A few weeks ago, I walked into the horse barn to find a feed bucket with 3 tiny, 4-5 week old kittens and a bowl of formula. They were shivering, hissing and stepping in the bowl more than they were drinking it. I called the barn manager and learned that this was to prevent them from the fate of their siblings, born to a feral mama cat in the back of the manure spreader--every time the truck came to take away the dumpster, kittens were getting crushed. Whenever we tried to move them, the mama carried them back, to their demise.
Piper, who had come to work with me, was having some luck getting them to lick formula off a pen cap. After feeding the horses, I called the manager again.
"I think these kittens are too young to drink from a dish, and it's still too cold at night to keep them at the barn. We need a foster."
"Yes, but fosters never come back, and the barn needs tame, non-feral, spayed mousers."
"We'll do it," I told her, before I even checked with J. "And they'll come back to the barn. We have NO interest in more kittens. Three cats is plenty, but I used to work for the Humane Society in Cayman, and I've done bottle-fed fosters."
I knew they were the perfect age--big enough that they would all likely survive with bottle feeding, but young enough to overcome their fear of humans.
Piper gave them temporary names on the way home: Harry Potter, Ginny Weasley and Cho Chang.
"We're not keeping them," I reminded her as I picked up bottles of kitten formula.
"We can visit them at the barn any time, but they are not our cats."
When Hayden came home from school, he worried, cuddling an armload of kitten. "Mom. Just so you know, Dad is going to come in here, and freak out. But in like a week or so, we'll find him all cuddled up with them. So don't get upset if his first reaction is a freak out."
I assured him I had been with Dad for a long time, and twenty years ago, when our relationship was still tenuous and halting, I'd showed up at his island apartment with a box of three-week old foster kittens from the Humane Society, explaining they'd need to be fed every three-four hours, around the clock.
"I was testing his nurture instinct. And you know who one of those kittens became?"
Of course he did: Catty T, our first fur baby, a West Bay, pin head, mottled black with a golden tiger triangle around one eye, like a pirate, or peeling wallpaper. Catty was officially J's cat, and traveled the world with us, ruling the street in Portland, surviving a run-in with a car, and ushering in all the kids. We put her down at the ripe old age of twenty in February.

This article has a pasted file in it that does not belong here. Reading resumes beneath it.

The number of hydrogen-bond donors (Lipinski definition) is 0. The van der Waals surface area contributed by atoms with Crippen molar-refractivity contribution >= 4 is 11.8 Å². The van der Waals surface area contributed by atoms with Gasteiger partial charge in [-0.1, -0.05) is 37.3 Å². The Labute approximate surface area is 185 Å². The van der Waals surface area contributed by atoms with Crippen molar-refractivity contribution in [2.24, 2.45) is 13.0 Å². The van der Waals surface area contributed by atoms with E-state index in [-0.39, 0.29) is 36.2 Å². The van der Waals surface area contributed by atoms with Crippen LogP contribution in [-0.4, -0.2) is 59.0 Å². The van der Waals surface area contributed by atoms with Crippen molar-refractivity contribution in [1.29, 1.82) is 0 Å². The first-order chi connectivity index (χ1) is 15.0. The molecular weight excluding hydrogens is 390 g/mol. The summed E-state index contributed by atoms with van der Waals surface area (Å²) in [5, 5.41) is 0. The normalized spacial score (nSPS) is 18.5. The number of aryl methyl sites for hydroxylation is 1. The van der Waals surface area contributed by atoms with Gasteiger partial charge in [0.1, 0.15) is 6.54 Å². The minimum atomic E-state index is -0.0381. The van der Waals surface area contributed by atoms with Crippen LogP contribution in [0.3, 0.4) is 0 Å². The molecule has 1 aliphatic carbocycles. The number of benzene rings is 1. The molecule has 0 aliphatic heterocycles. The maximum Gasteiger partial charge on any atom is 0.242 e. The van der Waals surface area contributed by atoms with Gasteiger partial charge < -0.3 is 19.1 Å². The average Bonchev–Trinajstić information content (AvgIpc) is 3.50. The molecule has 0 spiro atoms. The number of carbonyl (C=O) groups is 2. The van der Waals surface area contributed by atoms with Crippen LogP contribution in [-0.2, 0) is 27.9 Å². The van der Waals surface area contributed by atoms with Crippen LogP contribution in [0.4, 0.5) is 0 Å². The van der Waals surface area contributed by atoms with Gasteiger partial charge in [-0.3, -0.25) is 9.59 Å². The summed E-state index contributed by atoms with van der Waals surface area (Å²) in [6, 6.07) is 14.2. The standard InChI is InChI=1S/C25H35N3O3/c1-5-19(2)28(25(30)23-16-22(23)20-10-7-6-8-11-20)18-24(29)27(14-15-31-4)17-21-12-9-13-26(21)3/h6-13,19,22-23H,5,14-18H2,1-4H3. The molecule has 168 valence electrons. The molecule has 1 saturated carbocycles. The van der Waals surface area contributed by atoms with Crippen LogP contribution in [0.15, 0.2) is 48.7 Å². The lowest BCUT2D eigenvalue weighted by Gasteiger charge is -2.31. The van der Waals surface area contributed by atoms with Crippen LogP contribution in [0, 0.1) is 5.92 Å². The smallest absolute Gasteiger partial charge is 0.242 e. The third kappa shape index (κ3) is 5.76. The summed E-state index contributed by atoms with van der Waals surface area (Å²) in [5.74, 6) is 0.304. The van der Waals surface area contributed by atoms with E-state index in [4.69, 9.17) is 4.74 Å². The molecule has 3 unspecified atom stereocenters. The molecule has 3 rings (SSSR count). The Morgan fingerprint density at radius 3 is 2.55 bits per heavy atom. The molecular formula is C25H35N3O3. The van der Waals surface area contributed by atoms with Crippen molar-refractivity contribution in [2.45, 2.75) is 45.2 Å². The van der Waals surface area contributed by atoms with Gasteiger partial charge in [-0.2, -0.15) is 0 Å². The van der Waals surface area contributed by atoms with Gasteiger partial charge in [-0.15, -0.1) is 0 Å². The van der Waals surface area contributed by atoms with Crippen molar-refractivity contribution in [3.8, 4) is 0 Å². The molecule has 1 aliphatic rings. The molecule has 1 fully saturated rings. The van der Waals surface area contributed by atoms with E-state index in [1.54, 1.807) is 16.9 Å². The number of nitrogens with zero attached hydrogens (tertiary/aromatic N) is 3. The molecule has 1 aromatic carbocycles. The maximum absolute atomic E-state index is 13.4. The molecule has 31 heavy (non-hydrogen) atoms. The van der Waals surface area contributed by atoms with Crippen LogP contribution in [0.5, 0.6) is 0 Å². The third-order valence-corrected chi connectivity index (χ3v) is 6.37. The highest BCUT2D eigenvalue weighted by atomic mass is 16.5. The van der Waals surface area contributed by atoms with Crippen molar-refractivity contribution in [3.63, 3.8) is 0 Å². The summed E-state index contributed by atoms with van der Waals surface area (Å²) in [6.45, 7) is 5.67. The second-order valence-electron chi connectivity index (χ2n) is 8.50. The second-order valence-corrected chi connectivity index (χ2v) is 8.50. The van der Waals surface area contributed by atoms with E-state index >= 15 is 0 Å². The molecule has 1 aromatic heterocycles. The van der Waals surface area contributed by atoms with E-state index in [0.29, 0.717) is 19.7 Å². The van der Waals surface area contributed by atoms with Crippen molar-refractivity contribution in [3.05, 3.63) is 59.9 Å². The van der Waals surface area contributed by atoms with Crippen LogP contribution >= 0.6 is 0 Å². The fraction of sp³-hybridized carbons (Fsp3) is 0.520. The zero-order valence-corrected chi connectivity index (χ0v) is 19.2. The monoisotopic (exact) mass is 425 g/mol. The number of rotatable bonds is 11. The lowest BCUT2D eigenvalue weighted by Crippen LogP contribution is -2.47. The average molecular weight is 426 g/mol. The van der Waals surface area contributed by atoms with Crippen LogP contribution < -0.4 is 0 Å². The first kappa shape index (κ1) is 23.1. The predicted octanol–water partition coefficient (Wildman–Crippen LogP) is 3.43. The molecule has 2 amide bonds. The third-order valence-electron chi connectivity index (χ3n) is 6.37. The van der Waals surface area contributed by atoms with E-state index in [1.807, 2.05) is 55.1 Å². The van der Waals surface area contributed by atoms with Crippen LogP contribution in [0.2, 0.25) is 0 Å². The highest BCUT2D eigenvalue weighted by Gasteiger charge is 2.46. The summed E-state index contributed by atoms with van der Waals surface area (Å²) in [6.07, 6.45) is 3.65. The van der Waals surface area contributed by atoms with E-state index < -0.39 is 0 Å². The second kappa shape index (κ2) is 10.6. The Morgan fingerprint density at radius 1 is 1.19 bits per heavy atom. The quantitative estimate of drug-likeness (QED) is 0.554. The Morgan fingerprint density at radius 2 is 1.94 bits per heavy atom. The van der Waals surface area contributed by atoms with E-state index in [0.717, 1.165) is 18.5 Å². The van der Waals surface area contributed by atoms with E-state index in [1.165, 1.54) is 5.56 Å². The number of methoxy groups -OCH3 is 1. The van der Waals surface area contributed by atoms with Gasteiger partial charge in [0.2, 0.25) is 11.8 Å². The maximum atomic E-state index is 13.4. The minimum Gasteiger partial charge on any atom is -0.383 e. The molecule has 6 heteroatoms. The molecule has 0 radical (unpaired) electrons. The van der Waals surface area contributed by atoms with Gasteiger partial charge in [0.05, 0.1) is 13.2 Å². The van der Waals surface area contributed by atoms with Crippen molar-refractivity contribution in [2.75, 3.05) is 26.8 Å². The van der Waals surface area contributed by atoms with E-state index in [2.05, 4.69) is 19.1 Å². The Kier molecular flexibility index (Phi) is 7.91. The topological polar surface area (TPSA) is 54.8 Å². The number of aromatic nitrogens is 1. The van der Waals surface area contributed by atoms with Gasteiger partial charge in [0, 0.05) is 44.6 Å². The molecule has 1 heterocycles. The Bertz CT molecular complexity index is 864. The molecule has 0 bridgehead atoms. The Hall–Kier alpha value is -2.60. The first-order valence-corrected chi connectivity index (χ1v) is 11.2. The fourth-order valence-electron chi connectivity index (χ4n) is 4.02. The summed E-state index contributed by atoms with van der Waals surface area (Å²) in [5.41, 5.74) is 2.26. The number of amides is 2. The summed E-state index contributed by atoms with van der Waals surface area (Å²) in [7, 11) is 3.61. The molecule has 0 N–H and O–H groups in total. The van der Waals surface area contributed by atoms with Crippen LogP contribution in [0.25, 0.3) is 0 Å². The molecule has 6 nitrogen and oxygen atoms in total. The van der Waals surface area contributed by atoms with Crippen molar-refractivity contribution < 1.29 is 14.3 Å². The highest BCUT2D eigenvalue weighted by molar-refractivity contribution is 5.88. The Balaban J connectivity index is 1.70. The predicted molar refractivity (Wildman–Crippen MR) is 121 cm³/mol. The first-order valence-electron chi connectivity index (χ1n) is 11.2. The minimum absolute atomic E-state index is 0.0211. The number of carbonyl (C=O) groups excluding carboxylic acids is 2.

It did not take a week. The first night, J was buried under all three purring, freshly bathed kittens while we watched Stanley Cup playoffs, sighing, "I guess six cats is probably too many."
"We're not keeping them!" I insisted. "They'll be here a month, six weeks at the most."
While the others grew fat and happy, Cho struggled. She got a respiratory infection, then diarrhea. One weekend was touch and go--she slept almost constantly and was frighteningly limp. Luckily, she pulled through.
All three kittens were slathered in affection, but Cho got special treatment, smuggled off at bedtime, extra loving attention.
It wasn't long before the Hoffspring started saying things like, "I don't think Cho has the strength to be a barn cat."
Or, "Harry and Ginny seem like they'll be excellent mousers, but Cho, she's so little..."
And one morning, about a week before the kittens were going back to the barn, J walked into the kitchen with a cup of coffee and announced,
"It's official. Cho Chang Hoffman."
We love our Cho, even when she bites a nose to wake us up, pesters Sophie and Sporty and El Presidente, knocks over vases, unpots plants or brings us dead crickets. (Turns out she's a pretty good hunter after all.)
Here she is canoodling with Sampson:
I'll leave you with a slo-mo of Hayden and Cho playing their favorite game, where he uses a (hookless!) lure to inspire her to chase.
We joke that she won the kitty lottery, but really, we are the lucky ones.